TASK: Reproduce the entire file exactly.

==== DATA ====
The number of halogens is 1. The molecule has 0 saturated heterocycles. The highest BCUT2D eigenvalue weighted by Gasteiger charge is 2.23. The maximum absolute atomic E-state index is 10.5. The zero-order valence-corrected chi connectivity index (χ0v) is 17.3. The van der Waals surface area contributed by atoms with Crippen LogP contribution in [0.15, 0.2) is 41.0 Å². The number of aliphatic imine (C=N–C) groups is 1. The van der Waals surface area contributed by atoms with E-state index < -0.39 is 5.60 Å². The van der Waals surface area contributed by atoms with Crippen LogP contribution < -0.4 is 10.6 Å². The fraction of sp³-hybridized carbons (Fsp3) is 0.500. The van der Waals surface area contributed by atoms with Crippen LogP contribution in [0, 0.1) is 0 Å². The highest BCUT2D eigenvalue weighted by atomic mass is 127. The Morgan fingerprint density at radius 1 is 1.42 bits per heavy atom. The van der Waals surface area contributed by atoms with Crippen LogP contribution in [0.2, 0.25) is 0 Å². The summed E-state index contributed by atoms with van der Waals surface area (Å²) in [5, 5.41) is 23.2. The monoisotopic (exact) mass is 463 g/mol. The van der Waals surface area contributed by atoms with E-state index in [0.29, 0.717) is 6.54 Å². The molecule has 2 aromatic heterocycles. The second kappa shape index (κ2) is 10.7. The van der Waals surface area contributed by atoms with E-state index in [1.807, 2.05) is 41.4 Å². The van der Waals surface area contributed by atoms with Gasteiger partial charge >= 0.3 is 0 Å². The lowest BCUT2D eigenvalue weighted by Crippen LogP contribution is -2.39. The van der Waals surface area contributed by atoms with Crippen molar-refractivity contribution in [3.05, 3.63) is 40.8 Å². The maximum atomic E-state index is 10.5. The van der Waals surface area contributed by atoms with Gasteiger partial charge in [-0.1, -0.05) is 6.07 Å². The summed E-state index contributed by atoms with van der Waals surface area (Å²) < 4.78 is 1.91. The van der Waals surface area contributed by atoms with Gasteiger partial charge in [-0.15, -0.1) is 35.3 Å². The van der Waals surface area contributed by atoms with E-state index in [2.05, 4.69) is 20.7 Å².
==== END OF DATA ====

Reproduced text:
The number of halogens is 1. The molecule has 0 saturated heterocycles. The highest BCUT2D eigenvalue weighted by Gasteiger charge is 2.23. The maximum absolute atomic E-state index is 10.5. The zero-order valence-corrected chi connectivity index (χ0v) is 17.3. The van der Waals surface area contributed by atoms with Crippen LogP contribution in [0.15, 0.2) is 41.0 Å². The number of aliphatic imine (C=N–C) groups is 1. The van der Waals surface area contributed by atoms with E-state index < -0.39 is 5.60 Å². The van der Waals surface area contributed by atoms with Crippen LogP contribution < -0.4 is 10.6 Å². The fraction of sp³-hybridized carbons (Fsp3) is 0.500. The van der Waals surface area contributed by atoms with Crippen LogP contribution in [0, 0.1) is 0 Å². The highest BCUT2D eigenvalue weighted by atomic mass is 127. The Morgan fingerprint density at radius 1 is 1.42 bits per heavy atom. The van der Waals surface area contributed by atoms with Crippen LogP contribution in [0.2, 0.25) is 0 Å². The summed E-state index contributed by atoms with van der Waals surface area (Å²) in [5, 5.41) is 23.2. The monoisotopic (exact) mass is 463 g/mol. The van der Waals surface area contributed by atoms with E-state index in [0.29, 0.717) is 6.54 Å². The molecule has 2 aromatic heterocycles. The second kappa shape index (κ2) is 10.7. The van der Waals surface area contributed by atoms with E-state index in [1.807, 2.05) is 41.4 Å². The van der Waals surface area contributed by atoms with Gasteiger partial charge >= 0.3 is 0 Å². The lowest BCUT2D eigenvalue weighted by Crippen LogP contribution is -2.39. The van der Waals surface area contributed by atoms with Crippen molar-refractivity contribution in [3.05, 3.63) is 40.8 Å². The maximum atomic E-state index is 10.5. The van der Waals surface area contributed by atoms with Gasteiger partial charge in [-0.1, -0.05) is 6.07 Å². The summed E-state index contributed by atoms with van der Waals surface area (Å²) < 4.78 is 1.91. The van der Waals surface area contributed by atoms with Gasteiger partial charge in [-0.15, -0.1) is 35.3 Å². The van der Waals surface area contributed by atoms with E-state index in [2.05, 4.69) is 20.7 Å².